Shortly thereafter, Elliott was demoted in May 1986 and finally dismissed in December 1986. Elliott was not demoted for his bid rigging activities, rather he was dismissed because the board of directors believed Elliott was too aggressive in the marketplace and disliked the fact that he was destabilizing the market and upsetting the status quo. In July 1986, Neale took over as division manager at Marva Maid. Elliott testified that Neale was 6350 35 6 pleased about and condoned the bid rigging agreement
We recently granted appellant's motion to correct and supplement the record based on appellant's suggestion that there were "Elliott interview notes" submitted to Judge Doumar in a related case, United States v. Hughes, Cr. Action No. 92-25-N, United States District Court of the Eastern District of Virginia, Norfolk Division, that were not submitted to Judge MacKenzie. We have conducted an in camera inspection of the "Elliott interview notes" submitted to Judge Doumar in Hughes and conclude they are identical, with the following exception, to the notes submitted to Judge MacKenzie and this court. Notes taken by the government after the Cooperative's trial were also proffered to this court pursuant to its order granting appellant's motion to correct and supplement the record. These notes, taken by the government while interviewing Elliott, were obviously not required to be produced to Judge MacKenzie because they did not exist at the time of the Cooperative's trial
We also note that strictly applying the harmless test to the case at bar, any error was harmless beyond a reasonable doubt. Goldberg, 425 U.S. at 112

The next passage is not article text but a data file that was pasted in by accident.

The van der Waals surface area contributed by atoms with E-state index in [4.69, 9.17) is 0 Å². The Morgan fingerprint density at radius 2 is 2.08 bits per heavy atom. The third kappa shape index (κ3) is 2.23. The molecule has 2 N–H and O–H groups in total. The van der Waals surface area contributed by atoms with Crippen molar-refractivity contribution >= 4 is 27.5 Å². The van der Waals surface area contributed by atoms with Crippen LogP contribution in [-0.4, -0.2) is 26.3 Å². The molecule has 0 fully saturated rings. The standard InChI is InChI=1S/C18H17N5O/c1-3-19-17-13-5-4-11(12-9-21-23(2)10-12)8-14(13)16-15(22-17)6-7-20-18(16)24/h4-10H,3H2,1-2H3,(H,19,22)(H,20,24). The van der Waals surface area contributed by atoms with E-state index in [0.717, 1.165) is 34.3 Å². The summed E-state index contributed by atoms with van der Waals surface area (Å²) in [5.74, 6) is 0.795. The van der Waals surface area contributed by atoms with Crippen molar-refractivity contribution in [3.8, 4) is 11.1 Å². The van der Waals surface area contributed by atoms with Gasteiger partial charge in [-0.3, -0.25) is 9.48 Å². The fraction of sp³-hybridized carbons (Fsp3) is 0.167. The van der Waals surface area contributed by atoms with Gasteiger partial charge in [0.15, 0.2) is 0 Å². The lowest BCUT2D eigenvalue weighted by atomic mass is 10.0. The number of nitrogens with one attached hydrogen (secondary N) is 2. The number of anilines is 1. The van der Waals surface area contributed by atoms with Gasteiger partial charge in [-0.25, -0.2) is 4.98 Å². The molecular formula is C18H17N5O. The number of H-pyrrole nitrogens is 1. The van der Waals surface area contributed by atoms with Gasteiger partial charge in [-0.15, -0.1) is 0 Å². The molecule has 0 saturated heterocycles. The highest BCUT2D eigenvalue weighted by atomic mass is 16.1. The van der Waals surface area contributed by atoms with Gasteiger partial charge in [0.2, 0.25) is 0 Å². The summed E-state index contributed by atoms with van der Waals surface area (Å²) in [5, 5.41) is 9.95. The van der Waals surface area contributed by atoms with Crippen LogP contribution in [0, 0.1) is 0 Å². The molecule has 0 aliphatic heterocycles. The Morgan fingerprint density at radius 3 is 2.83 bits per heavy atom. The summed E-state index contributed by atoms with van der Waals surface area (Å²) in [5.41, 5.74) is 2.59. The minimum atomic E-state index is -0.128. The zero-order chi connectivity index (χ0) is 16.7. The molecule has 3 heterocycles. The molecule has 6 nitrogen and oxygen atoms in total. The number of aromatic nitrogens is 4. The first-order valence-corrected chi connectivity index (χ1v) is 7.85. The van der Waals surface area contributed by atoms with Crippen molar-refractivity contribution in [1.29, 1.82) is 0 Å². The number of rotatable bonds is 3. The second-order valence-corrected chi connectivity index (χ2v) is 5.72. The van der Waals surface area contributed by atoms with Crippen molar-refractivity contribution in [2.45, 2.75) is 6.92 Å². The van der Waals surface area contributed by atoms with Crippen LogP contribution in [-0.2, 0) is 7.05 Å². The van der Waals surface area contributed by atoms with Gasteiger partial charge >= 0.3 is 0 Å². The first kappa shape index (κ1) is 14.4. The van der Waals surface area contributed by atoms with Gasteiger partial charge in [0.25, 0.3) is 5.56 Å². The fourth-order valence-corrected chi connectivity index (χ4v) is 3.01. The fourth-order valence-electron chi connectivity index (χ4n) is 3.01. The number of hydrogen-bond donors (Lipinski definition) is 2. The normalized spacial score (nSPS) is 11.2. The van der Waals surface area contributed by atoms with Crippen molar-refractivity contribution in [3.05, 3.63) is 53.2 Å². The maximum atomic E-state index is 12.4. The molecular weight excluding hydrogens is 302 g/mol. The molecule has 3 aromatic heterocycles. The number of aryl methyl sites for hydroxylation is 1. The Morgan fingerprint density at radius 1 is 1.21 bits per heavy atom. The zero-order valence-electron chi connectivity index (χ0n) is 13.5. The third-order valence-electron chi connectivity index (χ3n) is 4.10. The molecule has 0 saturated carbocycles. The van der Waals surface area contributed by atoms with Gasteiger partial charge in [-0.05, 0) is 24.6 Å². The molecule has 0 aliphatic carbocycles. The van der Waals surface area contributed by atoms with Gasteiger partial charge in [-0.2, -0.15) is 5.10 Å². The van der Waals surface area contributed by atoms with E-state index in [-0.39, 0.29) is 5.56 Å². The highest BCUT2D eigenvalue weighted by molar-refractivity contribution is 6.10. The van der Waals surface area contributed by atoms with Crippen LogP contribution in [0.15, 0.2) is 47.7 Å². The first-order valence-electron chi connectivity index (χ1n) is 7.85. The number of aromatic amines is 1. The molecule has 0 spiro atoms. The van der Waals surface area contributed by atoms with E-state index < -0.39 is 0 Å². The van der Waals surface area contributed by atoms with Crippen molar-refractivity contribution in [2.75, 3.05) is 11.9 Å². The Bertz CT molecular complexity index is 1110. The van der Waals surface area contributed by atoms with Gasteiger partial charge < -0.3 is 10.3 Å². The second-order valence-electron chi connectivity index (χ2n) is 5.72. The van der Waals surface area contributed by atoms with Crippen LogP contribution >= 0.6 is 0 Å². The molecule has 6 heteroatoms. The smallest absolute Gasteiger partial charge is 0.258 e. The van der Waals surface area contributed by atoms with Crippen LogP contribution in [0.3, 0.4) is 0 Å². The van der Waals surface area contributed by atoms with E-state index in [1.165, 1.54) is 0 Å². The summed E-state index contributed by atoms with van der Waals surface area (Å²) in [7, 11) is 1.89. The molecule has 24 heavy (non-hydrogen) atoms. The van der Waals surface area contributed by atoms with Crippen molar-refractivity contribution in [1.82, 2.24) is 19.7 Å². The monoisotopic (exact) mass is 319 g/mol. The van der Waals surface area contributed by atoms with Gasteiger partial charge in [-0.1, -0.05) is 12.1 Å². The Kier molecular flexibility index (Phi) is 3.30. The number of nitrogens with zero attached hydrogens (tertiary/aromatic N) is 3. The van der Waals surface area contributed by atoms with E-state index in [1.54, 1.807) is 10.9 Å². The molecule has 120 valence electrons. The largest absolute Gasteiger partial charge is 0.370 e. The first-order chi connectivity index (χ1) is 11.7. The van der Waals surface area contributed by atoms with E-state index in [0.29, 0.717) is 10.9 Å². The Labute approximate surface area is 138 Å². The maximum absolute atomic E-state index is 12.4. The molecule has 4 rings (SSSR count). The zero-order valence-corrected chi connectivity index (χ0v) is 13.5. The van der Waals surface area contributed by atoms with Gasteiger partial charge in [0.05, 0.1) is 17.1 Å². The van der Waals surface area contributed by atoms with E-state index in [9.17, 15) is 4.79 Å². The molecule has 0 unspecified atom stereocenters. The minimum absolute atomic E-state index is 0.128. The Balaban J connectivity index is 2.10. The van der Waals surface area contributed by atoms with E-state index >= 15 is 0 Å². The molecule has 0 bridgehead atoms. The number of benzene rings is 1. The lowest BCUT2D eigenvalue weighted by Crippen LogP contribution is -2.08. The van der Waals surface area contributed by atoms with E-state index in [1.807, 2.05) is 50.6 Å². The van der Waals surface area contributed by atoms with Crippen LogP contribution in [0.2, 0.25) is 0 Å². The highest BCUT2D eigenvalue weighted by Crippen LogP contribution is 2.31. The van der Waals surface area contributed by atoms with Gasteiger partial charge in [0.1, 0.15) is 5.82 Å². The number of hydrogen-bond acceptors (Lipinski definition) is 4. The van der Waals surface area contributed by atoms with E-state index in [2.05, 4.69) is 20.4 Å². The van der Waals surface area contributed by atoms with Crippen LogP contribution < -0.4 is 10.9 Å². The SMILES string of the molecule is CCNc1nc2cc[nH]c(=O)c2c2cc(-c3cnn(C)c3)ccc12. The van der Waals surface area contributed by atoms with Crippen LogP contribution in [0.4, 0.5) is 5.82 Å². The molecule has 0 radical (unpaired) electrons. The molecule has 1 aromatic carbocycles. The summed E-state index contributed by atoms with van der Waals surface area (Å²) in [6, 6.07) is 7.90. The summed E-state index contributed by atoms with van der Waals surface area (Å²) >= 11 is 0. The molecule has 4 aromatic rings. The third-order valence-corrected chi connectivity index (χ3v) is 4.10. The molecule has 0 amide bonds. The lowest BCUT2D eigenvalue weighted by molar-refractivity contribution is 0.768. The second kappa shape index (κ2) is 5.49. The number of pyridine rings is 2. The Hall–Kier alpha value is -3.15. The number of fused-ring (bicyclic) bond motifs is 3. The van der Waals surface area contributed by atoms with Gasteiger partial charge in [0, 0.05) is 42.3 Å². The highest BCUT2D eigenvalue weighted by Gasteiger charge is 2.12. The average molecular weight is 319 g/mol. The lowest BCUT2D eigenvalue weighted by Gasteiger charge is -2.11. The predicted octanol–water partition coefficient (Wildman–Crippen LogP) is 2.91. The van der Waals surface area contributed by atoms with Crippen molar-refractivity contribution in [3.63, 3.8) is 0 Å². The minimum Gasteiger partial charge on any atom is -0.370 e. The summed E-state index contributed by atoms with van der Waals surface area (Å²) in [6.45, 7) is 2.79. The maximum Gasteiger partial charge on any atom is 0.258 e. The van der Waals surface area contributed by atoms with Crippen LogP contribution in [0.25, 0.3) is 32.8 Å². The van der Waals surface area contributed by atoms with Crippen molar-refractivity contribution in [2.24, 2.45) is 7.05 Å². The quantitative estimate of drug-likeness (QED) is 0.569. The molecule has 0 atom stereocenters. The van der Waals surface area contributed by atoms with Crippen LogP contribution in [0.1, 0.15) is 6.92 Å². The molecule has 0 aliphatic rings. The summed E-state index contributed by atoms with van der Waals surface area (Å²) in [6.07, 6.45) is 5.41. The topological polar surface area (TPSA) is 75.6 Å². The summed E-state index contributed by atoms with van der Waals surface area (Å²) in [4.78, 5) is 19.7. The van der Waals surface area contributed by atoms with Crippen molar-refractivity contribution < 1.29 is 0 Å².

Courts have uniformly held that the limitations period extends until either final payments are received under the illegal contracts or the illicit gains are finally distributed among coconspirators. See United States v. Dynalectric Co., 859 F.2d 1559 (11th Cir. 1988); United States v. Evans & Associates Construction Co., 839 F.2d 656 (10th Cir. 1988); United States v. Northern Improvement Co., 814 F.2d 540 (8th Cir. 1987); A-A-A Electric, 788 F.2d at 245; United States v. Inryco, Inc., 642 F.2d 290 (9th Cir. 1981), cert. dismissed, 454 U.S. 1167 (1982)
Indeed, Elliott testified that he knew bid rigging was illegal
We also find no merit to Marva Maid's arguments that the district court's jury instruction on the Sherman Act count was improper, Smith Grading, 760 F.2d at 533 and Part VI, infra, and that its bid rigging agreement to fix the price of processed milk is exempt under the Sherman Act as "state action." Parker v. Brown, 317 U.S. 341 (1943)
Marva Maid's factual predicate for this argument is somewhat misleading. Elliott testified that he submitted a more competitive bid in 1985 only because of competition other than Pet Dairy. In the years 1984 and 1986, Marva Maid submitted non-competitive bids on the Newport News school milk contract
At its inception, the scheme to defraud intended to deprive the City of Newport News of money or property. Thereafter, Elliott decided to submit a "more competitive" bid when he became aware that other dairies were competing for the 1985-86 Newport News contract
We also find Marva Maid's contention that the district court's jury instruction on the mail fraud counts was improper to be without merit
Other dairies who pleaded guilty to similar conduct were fined between $300,000 and $6,000,000